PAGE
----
"West Side Story" presents a modern retelling of Shakespeare's "Romeo and Juliet," the classic tale of two young lovers caught on the wrong sides of a dangerous feud. The story follows the rise and fall of a romance set against cultural tension and gang violence in 1950s New York.
The primary theme of "West Side Story" involves the ill-fated relationship between Tony and Maria. Tony belongs to the Jets, an American gang from Manhattan, and Maria belongs to a community of Puerto Rican immigrants represented by the Sharks gang. Tension between the communities threatens to destroy Tony and Maria's love. This plot includes themes of romantic love, hatred, violence, and racial and ethnic prejudice.
A secondary theme of "West Side Story" concerns the adversity endured by immigrants settling in America. The story graphically illustrates this struggle through violence between the street gangs. The struggle also surfaces in conversations between Maria and Tony and their respective communities. Moreover, the crime and poverty of inner-city life fuel racial and ethnic prejudice, ultimately leading to death and destruction.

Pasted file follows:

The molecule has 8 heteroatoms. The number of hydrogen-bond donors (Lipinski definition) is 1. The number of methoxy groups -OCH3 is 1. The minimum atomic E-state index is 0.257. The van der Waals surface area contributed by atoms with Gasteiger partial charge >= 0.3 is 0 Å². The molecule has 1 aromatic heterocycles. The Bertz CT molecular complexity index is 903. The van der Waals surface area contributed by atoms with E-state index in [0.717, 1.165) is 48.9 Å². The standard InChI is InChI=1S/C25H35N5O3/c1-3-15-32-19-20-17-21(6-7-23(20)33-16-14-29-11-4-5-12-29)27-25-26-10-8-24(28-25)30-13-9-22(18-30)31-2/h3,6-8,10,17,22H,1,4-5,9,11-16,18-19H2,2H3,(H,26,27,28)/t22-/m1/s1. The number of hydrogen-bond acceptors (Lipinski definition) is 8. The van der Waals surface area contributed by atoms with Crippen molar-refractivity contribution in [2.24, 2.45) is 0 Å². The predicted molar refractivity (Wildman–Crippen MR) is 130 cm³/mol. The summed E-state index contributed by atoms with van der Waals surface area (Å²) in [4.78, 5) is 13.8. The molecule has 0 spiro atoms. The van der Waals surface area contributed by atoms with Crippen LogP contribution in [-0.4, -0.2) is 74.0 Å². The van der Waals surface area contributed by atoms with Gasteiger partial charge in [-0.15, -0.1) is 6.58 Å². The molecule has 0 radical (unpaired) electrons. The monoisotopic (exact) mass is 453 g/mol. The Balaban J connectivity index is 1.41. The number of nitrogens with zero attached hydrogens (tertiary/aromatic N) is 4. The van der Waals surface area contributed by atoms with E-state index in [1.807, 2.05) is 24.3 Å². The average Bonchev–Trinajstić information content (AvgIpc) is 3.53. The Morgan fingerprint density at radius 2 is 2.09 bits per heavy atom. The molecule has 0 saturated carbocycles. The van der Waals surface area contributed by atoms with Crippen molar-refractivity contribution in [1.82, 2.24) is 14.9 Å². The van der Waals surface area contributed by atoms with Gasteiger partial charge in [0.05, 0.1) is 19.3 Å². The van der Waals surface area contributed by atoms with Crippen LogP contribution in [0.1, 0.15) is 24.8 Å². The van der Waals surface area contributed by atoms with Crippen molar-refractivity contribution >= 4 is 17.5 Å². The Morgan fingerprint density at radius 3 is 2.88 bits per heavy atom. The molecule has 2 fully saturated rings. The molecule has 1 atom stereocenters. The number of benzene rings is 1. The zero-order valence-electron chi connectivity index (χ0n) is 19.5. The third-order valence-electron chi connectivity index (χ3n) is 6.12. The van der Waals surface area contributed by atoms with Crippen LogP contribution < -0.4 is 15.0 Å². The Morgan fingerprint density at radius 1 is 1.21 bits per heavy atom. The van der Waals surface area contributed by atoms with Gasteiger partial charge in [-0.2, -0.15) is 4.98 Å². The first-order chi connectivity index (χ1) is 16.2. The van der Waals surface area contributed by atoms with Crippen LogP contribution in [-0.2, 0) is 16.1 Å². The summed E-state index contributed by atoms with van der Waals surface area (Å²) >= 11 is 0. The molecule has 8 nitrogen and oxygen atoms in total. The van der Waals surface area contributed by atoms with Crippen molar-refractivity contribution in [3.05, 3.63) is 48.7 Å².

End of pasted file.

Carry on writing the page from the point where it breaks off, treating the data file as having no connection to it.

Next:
"West Side Story" contains many other themes. These include the individual versus society, the violence of romantic love, and the inevitability of fate.